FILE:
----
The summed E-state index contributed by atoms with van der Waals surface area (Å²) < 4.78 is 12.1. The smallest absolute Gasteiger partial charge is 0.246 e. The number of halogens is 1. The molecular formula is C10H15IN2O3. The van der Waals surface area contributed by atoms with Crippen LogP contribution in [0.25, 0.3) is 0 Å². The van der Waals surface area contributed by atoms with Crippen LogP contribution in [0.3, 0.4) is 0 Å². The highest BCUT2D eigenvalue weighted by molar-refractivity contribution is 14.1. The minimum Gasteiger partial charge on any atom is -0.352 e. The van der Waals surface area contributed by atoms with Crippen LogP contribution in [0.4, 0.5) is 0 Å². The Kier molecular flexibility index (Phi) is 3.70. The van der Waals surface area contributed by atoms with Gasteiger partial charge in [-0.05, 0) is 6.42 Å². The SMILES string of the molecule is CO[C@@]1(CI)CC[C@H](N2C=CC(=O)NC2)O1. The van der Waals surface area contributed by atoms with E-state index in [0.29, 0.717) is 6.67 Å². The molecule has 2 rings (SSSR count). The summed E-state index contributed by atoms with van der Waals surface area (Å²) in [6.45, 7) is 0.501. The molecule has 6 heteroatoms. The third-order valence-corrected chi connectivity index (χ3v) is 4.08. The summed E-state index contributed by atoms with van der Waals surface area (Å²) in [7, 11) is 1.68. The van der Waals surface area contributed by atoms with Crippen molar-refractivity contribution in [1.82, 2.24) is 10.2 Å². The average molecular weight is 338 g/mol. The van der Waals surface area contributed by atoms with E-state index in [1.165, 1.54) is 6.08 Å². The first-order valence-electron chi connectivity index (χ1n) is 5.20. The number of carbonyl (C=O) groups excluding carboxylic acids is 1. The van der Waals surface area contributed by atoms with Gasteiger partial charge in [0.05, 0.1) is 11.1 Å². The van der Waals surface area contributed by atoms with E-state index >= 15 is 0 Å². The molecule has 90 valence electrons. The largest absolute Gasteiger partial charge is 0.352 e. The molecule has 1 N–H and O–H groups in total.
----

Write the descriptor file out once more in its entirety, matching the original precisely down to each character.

The summed E-state index contributed by atoms with van der Waals surface area (Å²) < 4.78 is 12.1. The smallest absolute Gasteiger partial charge is 0.246 e. The number of halogens is 1. The molecular formula is C10H15IN2O3. The van der Waals surface area contributed by atoms with Crippen LogP contribution in [0.25, 0.3) is 0 Å². The van der Waals surface area contributed by atoms with Crippen LogP contribution in [0.3, 0.4) is 0 Å². The highest BCUT2D eigenvalue weighted by molar-refractivity contribution is 14.1. The minimum Gasteiger partial charge on any atom is -0.352 e. The van der Waals surface area contributed by atoms with Crippen LogP contribution in [0.4, 0.5) is 0 Å². The Kier molecular flexibility index (Phi) is 3.70. The van der Waals surface area contributed by atoms with Gasteiger partial charge in [-0.05, 0) is 6.42 Å². The SMILES string of the molecule is CO[C@@]1(CI)CC[C@H](N2C=CC(=O)NC2)O1. The van der Waals surface area contributed by atoms with E-state index in [0.29, 0.717) is 6.67 Å². The molecule has 2 rings (SSSR count). The summed E-state index contributed by atoms with van der Waals surface area (Å²) in [6.45, 7) is 0.501. The molecule has 6 heteroatoms. The third-order valence-corrected chi connectivity index (χ3v) is 4.08. The summed E-state index contributed by atoms with van der Waals surface area (Å²) in [7, 11) is 1.68. The van der Waals surface area contributed by atoms with Crippen molar-refractivity contribution in [1.82, 2.24) is 10.2 Å². The average molecular weight is 338 g/mol. The van der Waals surface area contributed by atoms with E-state index in [1.165, 1.54) is 6.08 Å². The first-order valence-electron chi connectivity index (χ1n) is 5.20. The number of carbonyl (C=O) groups excluding carboxylic acids is 1. The van der Waals surface area contributed by atoms with Gasteiger partial charge in [0.05, 0.1) is 11.1 Å². The van der Waals surface area contributed by atoms with E-state index >= 15 is 0 Å². The molecule has 90 valence electrons. The largest absolute Gasteiger partial charge is 0.352 e. The molecule has 1 N–H and O–H groups in total.